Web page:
The Hayley Project: Day 33
Day 33 – Saturday. Finally. The day has come. Last day of our shoot! We started early at 8AM. Our first shot was in front of the famous Bull down in Wall Street. We wanted to beat the tourist rush, but those guys came out early and kept messing with our shots. I contemplated telling them that we had a permit to shoot there and we were shooting Law and Order or something, and that they would have to wait (we only needed a couple of quick shots), but we just worked around them. But it was pretty ridiculous. They kept coming and coming. Anyway, after we got those shots, we had some breakfast and waited for our model/actor to show up for another pickup shot (sorry, guys. The model is a dude). We took that pickup shot with him and my friend Gabe, and we were done with the downtown location.
We hustled up to Astoria, Queens, where Rachel lives. We were shooting our last remaining episode there (the priority of the day). After re-reading the original version of the episode this past week, we felt that it was lacking entertainment value, so we revised the script. I tried to add some comedy in it, even though by the end of the episode, the tone becomes much darker. The previous version had a dark tone throughout the whole episode, and because of that, it felt flat.
Anyway, the episode also required a younger actress than the older woman our first draft had envisioned. So we brought in Michelle, who’s an aspiring actress and the sister of one of my friends. I hadn’t seen Michelle act, so I was little bit nervous, but I was pleasantly surprised with her performance. She did great. As usual, we were up against deadlines. Michelle teaches a Yoga class at 4, but we got it done in time and put her in a cab around 3:30 (she made it). With the last remaining episode done, I felt pretty relieved. It was all downhill from here, and this episode was the priority of the day. All we had left was a couple of pickup shots near my place. As we cleaned up, we saw Rachel’s new headshots (much nicer than her other versions) and also got to see her MTV commercial spot that premiered before The Hills. Good stuff.
Jato and I cabbed it back to my place, had dinner, and around 6:30, Rachel and our other actor showed up. We filmed the last few shots we were missing, and at 8:32PM, we had officially wrapped shoot on The Hayley Project! During our pickup shots, we heard a bunch of fireworks go off, and we realized it was in celebration of the marathon that would be on Sunday. It was only fitting that our film adventure came to an end on the eve of the marathon (which by the way, producer Dave Evans was running in).
Here are some final stats:
- 33 days of shooting
- First shot on June 15th, final shot on November 3rd
- 36 hours of footage
- 37 episodes (about 1 hour of raw footage per episode)
- Between a 20:1 to 12:1 shooting ratio (assuming 3 to 5 minutes per episode)
- Out-of-pocket budget of around $7K (this is DIRT cheap and only represents out-of-pocket expenses; deferred salary, etc and website will increase this number significantly)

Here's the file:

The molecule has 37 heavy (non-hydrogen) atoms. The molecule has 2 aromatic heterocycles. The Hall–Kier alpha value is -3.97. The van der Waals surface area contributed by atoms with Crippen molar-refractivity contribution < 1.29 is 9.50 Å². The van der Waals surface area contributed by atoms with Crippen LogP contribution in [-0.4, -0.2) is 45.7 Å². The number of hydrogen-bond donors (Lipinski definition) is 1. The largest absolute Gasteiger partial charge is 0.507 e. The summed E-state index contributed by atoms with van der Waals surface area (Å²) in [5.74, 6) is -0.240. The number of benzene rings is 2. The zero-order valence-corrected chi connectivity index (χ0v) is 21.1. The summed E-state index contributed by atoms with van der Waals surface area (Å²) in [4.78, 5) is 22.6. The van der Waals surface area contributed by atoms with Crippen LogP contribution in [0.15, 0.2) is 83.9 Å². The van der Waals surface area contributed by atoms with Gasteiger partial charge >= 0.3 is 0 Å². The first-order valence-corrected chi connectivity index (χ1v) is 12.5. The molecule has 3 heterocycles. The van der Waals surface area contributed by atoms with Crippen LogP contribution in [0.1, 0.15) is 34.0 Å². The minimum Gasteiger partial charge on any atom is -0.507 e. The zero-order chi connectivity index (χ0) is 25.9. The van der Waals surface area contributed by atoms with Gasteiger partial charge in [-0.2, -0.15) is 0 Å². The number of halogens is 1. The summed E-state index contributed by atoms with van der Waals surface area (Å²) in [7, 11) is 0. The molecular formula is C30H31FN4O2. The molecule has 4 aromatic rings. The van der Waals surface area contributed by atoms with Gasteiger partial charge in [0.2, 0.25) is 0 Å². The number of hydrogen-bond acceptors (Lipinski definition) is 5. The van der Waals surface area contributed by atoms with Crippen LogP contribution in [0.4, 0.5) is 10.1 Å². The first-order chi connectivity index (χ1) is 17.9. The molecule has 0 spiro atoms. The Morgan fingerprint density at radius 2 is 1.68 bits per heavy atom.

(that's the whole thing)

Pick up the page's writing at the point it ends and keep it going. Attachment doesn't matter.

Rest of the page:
- Approximately $200 per episode
- 1,000,000 continuity errors
- 2 Exploding China Balls (nobody got hurt)
- 1 Lost Choker
- 1 Fire
Overall, I had a fun but challenging experience. The actual shooting process is very stressful and the coordination of getting people and props together is incredibly difficult in a low budget production. Much kudos to Paolo and Dave for all their producing efforts. A lot of people had to make sacrifices to make this project work, and I’m hopeful that the sacrifices will pay off. I also realize we were incredibly lucky. We scored a MAJOR location thanks to Paolo and Regis High School. So much of our series was shot at Regis, and quite frankly, I’m not sure where we would have shot had we not had permission to shoot there. We also got extremely lucky with finding a narrow window where all our required actors were available for the final few episodes.
There were times during production where Jato and I would argue about whether we should cut episodes out, and whether we would have to go to contingency plans such as major rewrites. Much credit to Jato who basically said “Fuck that” to any contingency plan of mine, and really helped drive home the fact that we could succeed in finishing “Plan A” without major rewrites. We just had to be patient and extend the timeline of the shoot.
Anyway, in the end, I think this series will absolutely look like a bigger budget production than what we actually spent (around $7K). Granted, this isn’t going to be Prom Queen in terms of production value, but we spent about 7% of what they did. I know viewers don’t care about how much we spend, but it really is an accomplishment to shoot a feature-length series on less than $10K. If the series is moderately successful with the budget we used, we should be able to get sponsored for a second season with a bigger budget. At least, that’s the hope. ‘Til next time…